U.S. to Russia: How does a missile defense system in Poland sound?

A modest system — just 10 missiles in all — and the Poles appear to get more from it than we do, but the message is clear. Flag this story, because the left will surely be pointing back to it as a provocation that simply impelled Russia to act when Putin finally gets around to making his move on Ukraine or Latvia or whoever’s next on the list.

Prime Minister Donald Tusk said the United States had agreed to help augment Poland’s defenses with Patriot missiles in exchange for placing 10 missile defense interceptors in the eastern European country…

While Washington says the defense system is meant to guard Europe against missile-armed states like Iran, the Kremlin feels it is aimed at Russia’s missile force, and [parliamentary foreign affairs committe chairman Konstantin] Kosachev told the Interfax news agency the deal will spark “a real rise in tensions in Russian-American relations.”…

Talking about the “mutual commitment” part of the agreement, Tusk said that the North Atlantic Treaty Organization would be too slow in coming to Poland’s defense if Poland were threatened and that the bloc would take “days, weeks to start that machinery.”

“Poland and the Poles do not want to be in alliances in which assistance comes at some point later – it is no good when assistance comes to dead people. Poland wants to be in alliances where assistance comes in the very first hours of – knock on wood – any possible conflict,” Tusk said.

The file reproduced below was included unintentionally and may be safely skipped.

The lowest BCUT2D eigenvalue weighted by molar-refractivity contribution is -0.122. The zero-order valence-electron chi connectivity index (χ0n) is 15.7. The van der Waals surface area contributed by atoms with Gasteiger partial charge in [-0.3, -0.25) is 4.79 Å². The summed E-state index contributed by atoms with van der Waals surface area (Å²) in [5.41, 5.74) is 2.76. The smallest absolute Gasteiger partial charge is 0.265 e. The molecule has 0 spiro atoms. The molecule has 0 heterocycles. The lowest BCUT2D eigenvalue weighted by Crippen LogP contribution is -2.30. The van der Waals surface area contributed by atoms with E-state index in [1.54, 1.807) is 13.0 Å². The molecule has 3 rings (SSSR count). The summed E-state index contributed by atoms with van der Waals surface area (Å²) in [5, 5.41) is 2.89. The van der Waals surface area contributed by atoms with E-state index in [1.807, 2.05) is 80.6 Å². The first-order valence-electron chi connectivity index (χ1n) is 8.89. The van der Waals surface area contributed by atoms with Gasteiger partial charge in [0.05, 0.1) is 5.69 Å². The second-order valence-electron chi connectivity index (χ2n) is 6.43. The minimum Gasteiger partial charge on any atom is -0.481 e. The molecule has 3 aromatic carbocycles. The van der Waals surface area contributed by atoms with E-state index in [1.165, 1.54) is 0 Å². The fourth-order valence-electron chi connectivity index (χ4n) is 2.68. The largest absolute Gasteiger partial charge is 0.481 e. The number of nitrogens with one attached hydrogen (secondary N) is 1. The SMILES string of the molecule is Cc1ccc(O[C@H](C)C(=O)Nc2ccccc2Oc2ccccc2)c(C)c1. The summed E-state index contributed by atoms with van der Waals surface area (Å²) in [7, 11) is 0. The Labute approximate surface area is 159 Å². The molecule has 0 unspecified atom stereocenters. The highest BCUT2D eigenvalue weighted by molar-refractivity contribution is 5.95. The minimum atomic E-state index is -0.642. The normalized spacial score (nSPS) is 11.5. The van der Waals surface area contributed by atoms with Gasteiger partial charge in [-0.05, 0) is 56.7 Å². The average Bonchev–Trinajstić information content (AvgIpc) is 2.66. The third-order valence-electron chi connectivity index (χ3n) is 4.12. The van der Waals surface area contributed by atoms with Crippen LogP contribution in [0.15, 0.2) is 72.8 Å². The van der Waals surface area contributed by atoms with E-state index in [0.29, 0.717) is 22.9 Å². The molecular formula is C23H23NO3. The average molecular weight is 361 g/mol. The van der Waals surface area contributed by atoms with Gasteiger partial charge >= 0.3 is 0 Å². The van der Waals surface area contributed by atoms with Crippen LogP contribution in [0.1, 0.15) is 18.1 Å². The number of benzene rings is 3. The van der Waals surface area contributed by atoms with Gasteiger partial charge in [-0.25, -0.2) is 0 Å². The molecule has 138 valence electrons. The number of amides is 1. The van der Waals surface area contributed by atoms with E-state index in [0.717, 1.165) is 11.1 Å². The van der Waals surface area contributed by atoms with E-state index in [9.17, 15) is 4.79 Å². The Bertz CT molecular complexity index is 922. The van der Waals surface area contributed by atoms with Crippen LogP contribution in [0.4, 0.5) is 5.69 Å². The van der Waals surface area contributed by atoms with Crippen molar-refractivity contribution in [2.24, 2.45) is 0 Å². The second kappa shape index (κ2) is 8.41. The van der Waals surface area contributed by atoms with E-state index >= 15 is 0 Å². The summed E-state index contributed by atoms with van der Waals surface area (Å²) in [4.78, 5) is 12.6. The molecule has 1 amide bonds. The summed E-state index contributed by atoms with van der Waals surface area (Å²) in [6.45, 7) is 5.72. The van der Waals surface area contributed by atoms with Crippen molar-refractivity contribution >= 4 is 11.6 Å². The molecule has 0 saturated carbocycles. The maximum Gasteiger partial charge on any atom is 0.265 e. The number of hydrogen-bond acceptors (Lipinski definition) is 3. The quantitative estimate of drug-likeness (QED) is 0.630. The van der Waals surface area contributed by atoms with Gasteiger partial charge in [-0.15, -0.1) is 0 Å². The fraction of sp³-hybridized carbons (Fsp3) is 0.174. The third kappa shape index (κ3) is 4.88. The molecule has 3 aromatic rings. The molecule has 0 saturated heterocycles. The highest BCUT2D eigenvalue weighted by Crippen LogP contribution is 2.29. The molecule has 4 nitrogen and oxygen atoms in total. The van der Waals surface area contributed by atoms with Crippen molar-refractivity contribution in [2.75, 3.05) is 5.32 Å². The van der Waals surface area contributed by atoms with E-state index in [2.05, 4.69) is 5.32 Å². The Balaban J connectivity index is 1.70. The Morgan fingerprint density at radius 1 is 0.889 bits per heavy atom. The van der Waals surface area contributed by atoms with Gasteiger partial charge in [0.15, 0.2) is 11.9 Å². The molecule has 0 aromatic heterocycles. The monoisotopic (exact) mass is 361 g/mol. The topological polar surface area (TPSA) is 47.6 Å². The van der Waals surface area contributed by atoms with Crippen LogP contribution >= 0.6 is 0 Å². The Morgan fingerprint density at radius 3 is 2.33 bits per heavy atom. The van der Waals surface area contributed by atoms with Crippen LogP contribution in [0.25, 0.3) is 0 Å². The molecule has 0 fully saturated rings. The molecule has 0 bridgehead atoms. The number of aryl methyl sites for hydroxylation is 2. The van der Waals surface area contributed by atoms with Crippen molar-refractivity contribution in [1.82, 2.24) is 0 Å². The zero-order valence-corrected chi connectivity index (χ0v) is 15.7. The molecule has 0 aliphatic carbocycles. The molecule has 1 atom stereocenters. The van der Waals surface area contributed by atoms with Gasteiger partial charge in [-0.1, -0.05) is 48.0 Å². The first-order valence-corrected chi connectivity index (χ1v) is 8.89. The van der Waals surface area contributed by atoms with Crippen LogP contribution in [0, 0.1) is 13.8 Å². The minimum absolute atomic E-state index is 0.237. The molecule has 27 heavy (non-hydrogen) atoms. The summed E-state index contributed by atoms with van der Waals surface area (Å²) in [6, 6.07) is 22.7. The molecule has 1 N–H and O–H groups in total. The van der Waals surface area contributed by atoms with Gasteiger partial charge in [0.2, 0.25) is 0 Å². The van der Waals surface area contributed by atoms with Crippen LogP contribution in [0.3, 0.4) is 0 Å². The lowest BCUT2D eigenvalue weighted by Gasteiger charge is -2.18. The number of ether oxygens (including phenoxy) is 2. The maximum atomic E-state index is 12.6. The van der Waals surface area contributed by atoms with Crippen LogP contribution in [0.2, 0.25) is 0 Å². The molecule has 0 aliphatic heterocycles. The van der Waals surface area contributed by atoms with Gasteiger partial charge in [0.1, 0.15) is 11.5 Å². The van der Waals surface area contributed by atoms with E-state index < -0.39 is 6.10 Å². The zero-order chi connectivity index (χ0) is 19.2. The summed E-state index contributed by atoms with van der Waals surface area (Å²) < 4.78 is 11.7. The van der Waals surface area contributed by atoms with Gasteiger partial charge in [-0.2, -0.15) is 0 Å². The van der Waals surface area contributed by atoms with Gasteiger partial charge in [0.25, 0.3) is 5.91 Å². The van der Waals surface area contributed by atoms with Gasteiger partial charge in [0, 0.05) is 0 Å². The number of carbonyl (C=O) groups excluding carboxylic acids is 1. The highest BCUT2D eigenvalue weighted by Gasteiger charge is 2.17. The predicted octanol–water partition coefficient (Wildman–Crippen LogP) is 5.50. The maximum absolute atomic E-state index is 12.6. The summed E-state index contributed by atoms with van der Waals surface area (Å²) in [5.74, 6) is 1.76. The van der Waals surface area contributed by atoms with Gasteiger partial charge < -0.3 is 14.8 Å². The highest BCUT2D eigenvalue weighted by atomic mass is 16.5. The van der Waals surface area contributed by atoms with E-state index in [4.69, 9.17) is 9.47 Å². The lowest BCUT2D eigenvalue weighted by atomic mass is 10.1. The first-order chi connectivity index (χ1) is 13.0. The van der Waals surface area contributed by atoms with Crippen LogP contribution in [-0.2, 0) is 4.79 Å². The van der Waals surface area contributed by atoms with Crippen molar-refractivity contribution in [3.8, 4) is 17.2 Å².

That’s a brutal vote of no confidence in NATO, although I wonder if its target audience isn’t actually Bush and Rice. The U.S. hasn’t done, and likely won’t do, anything more for Georgia than provide humanitarian aid in the short term despite the military cooperation between the two countries over the past few years. This sounds like Poland’s way of saying that they expect more than that if their turn comes on the chopping block, particularly given the fact that the missile deal also includes a U.S. promise to help modernize their military. Is Bush prepared to unilaterally guarantee Poland’s security? Or rather, are the Democrats? The deal’s already gotten some static in Congress and the interceptors won’t be deployed for a few years yet, so whether Obama and Congress choose to follow through will signal the whole region about Hopenchange America’s willingness to stand up to Russia, needless to say.

Austin Bay has the nuts and bolts of the possible defense systems involved, none of which appear to pose any great obstacle to Russia beyond their having to fire off a few extra missiles to swamp the shield. Doubtless it’ll be used as a pretext, though, for Russia to build up its own “defenses,” which it certainly wouldn’t have done if not for this exceedingly menacing empty gesture.

Update: Ah, I missed this from the AP piece. Indeed, this deal is not about the missiles:

He said the deal also includes a “mutual commitment” between the two nations to come to each other’s assistance “in case of trouble.”